But in his truck, resting his wrist against the steering wheel and staring at his ruined hand, Krenzler reconsidered. A man of God should want to know what the Devil was getting up to, shouldn't he? And he'd been so close... so close. The building directory had listed Pastor Klemca's studio and office suite as being right there on the first floor, no doubt behind the blank wooden doors that were visible beyond the receptionist's desk, just past a bank of two elevators.
Krenzler marched back into the building and to the receptionist's desk. The woman looked up at him with the same blank smile as before. Didn't she recognize him? It hadn't even been six minutes since he'd left.
"I know the pastor has a million other things to do," Krenzler said, holding up his hand to show her. "But I wanted to be sure and let him see what the Devil has done to me. I mean... I'm out there every week, every day, doing God's work, just like Pastor says we should be doing if we love Jesus and hate sinners. Does that buy me just two minutes with him? Two minutes to hear his advice, maybe receive a prayer of healing?"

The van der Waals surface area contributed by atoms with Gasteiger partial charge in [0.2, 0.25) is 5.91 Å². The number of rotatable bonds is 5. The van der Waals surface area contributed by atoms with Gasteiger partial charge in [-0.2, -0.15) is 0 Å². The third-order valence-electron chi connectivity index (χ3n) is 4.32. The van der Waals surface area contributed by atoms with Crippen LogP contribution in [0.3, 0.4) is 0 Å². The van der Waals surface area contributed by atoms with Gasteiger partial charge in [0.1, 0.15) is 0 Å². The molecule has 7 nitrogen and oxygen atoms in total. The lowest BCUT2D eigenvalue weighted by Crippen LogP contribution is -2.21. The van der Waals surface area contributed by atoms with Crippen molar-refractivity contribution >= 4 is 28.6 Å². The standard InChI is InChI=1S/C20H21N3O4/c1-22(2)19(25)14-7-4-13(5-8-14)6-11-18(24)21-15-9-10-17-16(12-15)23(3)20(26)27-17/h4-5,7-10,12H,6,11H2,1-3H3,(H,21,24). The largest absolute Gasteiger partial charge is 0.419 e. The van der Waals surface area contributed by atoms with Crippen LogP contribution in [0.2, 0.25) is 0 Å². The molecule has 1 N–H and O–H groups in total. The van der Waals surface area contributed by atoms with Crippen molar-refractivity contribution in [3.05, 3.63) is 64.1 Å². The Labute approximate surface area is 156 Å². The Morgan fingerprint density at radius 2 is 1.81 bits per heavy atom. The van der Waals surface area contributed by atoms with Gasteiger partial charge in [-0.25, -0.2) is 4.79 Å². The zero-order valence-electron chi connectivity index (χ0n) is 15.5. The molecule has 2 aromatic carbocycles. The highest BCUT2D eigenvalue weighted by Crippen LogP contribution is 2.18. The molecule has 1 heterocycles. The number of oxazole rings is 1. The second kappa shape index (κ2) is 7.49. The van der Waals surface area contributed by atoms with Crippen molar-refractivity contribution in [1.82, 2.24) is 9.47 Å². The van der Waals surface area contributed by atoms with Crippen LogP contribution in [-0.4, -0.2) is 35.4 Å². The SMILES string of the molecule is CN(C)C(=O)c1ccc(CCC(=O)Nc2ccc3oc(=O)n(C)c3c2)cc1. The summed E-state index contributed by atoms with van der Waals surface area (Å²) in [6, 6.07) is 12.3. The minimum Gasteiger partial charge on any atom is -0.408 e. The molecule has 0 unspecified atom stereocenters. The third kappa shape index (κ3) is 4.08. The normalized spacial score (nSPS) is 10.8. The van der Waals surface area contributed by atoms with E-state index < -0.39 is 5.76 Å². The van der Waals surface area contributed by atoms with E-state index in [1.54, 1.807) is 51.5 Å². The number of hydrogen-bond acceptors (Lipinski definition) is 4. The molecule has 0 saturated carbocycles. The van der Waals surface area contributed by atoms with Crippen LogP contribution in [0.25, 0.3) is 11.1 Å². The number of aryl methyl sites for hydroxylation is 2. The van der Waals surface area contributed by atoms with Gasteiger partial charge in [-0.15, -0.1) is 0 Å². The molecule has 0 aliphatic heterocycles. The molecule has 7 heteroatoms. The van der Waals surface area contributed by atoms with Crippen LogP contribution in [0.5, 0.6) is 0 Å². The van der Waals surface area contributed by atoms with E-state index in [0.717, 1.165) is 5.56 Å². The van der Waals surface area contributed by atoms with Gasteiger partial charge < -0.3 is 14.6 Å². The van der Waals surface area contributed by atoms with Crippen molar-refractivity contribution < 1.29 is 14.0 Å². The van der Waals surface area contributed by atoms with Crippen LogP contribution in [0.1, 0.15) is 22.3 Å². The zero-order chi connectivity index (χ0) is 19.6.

The receptionist stared, wide-eyed at his hand. Then: "Mister, I don't know that Pastor or anyone could help you with that. I mean, if it was God's will that you should be punished at birth – "
Krenzler bit hard on his tongue to stop himself screaming obscenities at her. Like Doctor Joe, she assumed that his hand must always have been just as it was now. He didn't blame her for not understanding; he didn't understand, himself. But it did rankle him that she thought he must have deserved to be maimed. Naturally, God punished children for the sins of their parents; Pastor Klemca spoke about that often when he explained why people born with the Mark of Cain didn't deserve the same rights as blameless white folks. They were still paying off the debt of the world's first murderer, who slew his brother, Abel, out of jealousy and spite.
Still, Krenzler almost berated the receptionist for the suggestion that he could have borne any guilt. He had enough of a rational brain to understand, though, that the security guy standing in the corner of the vast, vaulted reception area would react strongly to a raised voice or to cursing – react with gunfire, perhaps. That was, after all, the law: If someone came into your house and started raising a ruckus, it was proper and legal to stand our ground on their ass,
It cost him: Krenzler could feel how white his face must be with rage, could feel the start of an intense headache coming on as pent-up rage pounded through him. But he said nothing; he simply turned around and left the building once more.